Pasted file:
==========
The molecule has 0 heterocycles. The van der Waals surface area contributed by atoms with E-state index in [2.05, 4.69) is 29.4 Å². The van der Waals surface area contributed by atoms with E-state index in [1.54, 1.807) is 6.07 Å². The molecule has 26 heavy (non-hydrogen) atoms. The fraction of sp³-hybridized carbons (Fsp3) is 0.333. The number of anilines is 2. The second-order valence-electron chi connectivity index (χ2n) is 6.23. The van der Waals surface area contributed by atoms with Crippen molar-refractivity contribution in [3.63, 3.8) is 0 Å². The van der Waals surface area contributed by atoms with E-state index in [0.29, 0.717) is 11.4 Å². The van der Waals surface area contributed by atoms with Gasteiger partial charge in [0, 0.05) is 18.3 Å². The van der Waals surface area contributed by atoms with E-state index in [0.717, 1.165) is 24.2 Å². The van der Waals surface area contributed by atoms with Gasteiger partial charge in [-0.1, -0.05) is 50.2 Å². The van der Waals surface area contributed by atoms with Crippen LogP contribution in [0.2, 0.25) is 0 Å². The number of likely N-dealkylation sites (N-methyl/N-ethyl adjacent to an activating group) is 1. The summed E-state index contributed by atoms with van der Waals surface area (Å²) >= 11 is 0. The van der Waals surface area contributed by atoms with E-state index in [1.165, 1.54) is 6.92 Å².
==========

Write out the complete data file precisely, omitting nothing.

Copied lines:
The molecule has 0 heterocycles. The van der Waals surface area contributed by atoms with E-state index in [2.05, 4.69) is 29.4 Å². The van der Waals surface area contributed by atoms with E-state index in [1.54, 1.807) is 6.07 Å². The molecule has 26 heavy (non-hydrogen) atoms. The fraction of sp³-hybridized carbons (Fsp3) is 0.333. The number of anilines is 2. The second-order valence-electron chi connectivity index (χ2n) is 6.23. The van der Waals surface area contributed by atoms with Crippen molar-refractivity contribution in [3.63, 3.8) is 0 Å². The van der Waals surface area contributed by atoms with E-state index in [0.29, 0.717) is 11.4 Å². The van der Waals surface area contributed by atoms with Gasteiger partial charge in [0, 0.05) is 18.3 Å². The van der Waals surface area contributed by atoms with E-state index in [0.717, 1.165) is 24.2 Å². The van der Waals surface area contributed by atoms with Gasteiger partial charge in [-0.1, -0.05) is 50.2 Å². The van der Waals surface area contributed by atoms with Crippen LogP contribution in [0.2, 0.25) is 0 Å². The number of likely N-dealkylation sites (N-methyl/N-ethyl adjacent to an activating group) is 1. The summed E-state index contributed by atoms with van der Waals surface area (Å²) >= 11 is 0. The van der Waals surface area contributed by atoms with E-state index in [1.165, 1.54) is 6.92 Å².